‘‘Where Shall I Find Rest?”: “The Sea-Bell” and the Post-Traumatic Stress of Frodo Baggins
by Anne Marie Gazzolo
Janet Brennan Croft states, “One of the grimmest lessons The Lord of the Rings teaches about war is that some of the mental wounds it causes never heal in this world. Frodo is Tolkien’s prime example of the heartbreaking effects of war on certain minds” (War and Works of J. R. R. Tolkien 133). Verlyn Flieger observes:
The peace won for Middle-earth through his efforts is not his to enjoy, and he gets no recognition of his achievement on his return to the Shire he saved. Worst of all, he has lost the Ring he carried for so long and that has left its indelible mark on him… Its loss cannot be made up, and Frodo is bereft of more than a finger. He is like the thousands of returning servicemen…who come back to a world that has no way to understand where they have been or what they have been through. In 1916 they called it shell shock… Now we call it post-traumatic stress disorder. (Interrupted Music 142)
The remarkable poem “The Sea-Bell” provides evidence of the Ring-bearer’s PTSD, if viewed through the lens of its subtitle, Frodos Dreme. Tolkien noted that the hobbit likely did not write the poem himself but that one can observe within it the “dark and despairing dreams which visited him in March and October during his last three years” (Tolkien Reader, “The Adventures of Tom Bombadil” [“ATB”] 9).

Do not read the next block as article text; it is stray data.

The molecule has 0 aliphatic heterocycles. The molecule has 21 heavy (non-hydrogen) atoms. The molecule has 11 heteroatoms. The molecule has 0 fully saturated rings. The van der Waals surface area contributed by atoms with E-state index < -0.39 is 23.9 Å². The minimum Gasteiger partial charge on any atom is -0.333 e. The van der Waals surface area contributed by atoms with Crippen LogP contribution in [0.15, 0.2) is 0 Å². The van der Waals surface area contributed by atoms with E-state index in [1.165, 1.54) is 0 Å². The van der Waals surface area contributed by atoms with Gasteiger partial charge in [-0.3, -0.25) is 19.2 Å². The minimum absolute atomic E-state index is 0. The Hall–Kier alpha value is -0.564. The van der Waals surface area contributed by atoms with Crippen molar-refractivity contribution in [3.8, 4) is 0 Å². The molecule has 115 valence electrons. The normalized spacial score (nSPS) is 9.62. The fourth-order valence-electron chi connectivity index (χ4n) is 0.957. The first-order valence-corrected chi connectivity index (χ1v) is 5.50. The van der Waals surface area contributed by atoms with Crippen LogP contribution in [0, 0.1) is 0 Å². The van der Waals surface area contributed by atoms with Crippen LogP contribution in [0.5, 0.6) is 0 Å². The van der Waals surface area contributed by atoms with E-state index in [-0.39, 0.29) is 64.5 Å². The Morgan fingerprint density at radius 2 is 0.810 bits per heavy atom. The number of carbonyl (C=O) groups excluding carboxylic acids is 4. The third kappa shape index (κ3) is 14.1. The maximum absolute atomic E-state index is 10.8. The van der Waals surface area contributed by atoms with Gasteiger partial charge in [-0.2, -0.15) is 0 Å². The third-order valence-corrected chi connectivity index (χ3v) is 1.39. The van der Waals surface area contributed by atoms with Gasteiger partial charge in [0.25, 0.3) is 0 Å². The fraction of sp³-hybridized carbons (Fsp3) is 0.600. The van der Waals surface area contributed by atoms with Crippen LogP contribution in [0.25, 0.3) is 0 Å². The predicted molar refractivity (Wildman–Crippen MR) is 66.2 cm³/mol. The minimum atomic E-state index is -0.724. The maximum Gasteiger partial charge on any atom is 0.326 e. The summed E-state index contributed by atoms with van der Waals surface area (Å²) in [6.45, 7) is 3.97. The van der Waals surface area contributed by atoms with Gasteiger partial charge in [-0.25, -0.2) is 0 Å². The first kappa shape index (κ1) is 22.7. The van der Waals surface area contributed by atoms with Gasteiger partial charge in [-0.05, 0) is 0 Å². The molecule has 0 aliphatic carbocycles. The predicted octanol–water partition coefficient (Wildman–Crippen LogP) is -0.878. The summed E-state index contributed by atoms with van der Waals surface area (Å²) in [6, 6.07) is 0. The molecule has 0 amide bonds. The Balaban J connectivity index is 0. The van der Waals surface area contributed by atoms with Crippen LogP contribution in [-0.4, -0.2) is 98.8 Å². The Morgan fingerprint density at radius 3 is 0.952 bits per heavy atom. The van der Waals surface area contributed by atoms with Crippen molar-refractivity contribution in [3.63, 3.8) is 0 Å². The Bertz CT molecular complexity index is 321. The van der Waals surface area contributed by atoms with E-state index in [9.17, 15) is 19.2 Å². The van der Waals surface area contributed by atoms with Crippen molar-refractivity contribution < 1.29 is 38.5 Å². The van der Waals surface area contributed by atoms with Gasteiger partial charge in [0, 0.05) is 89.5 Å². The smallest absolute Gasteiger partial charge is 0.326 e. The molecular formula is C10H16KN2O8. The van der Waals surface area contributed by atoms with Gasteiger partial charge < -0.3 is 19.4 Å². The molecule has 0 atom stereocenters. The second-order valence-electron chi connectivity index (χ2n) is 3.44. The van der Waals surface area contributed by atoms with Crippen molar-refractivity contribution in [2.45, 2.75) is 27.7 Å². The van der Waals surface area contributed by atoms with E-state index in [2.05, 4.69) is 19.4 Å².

While on the Quest to destroy the Ring, Frodo receives several physical wounds, but the relentless mental traumas cause the deepest harm. From any one of them, he likely could have used the “amazing power of recovery” that Gandalf notes hobbits have (LotR III.11.580). But the Ring-bearer receives little time to do this. Even before he reaches Bree, he faces threats from the Black Rider and the barrow-wight. The Morgul-wound he receives on Weathertop places him in deadly peril until Elrond heals him.
More traumas follow from the Watcher in the Water, witnessing Gandalf’s fall in Moria, and the shadowy but real danger of Gollum’s pursuit of the Company. Frodo knows someone follows them, but he does not know if or when he will face betrayal and capture by Orcs or Ringwraiths. Lothlórien offers a respite, but Galadriel’s Mirror also reveals the Eye of Sauron that actively seeks him.
The damage to Frodo continues to mount after the Company leaves the Golden Wood. The threats to his life include the Orc attack on the River Anduin; Boromir’s fall to the lure of the Ring, the terrible struggle on Amon Hen, the search of the Nazgûl for him, the intense sense of vulnerability and naked exposure to the ever-present Eye, the stress of not knowing at first whether Faramir is trustworthy, the “deadly regard” (IV.9.704) and sting of Shelob, the capture by Orcs and whippings in the Tower of Cirith Ungol, the unwitting re-capture on the way to Mount Doom, and the loss of his finger in the Sammath Naur. These multiple traumas meet Criteria A for PTSD, which the Diagnostic and Statistical Manual of Mental Disorders [DSM] defines as “[e]xposure to actual or threatened death [or] serious injury” either by “directly experiencing the traumatic event(s) [and/or] witnessing, in person, the event(s) as it occurred to others” (271).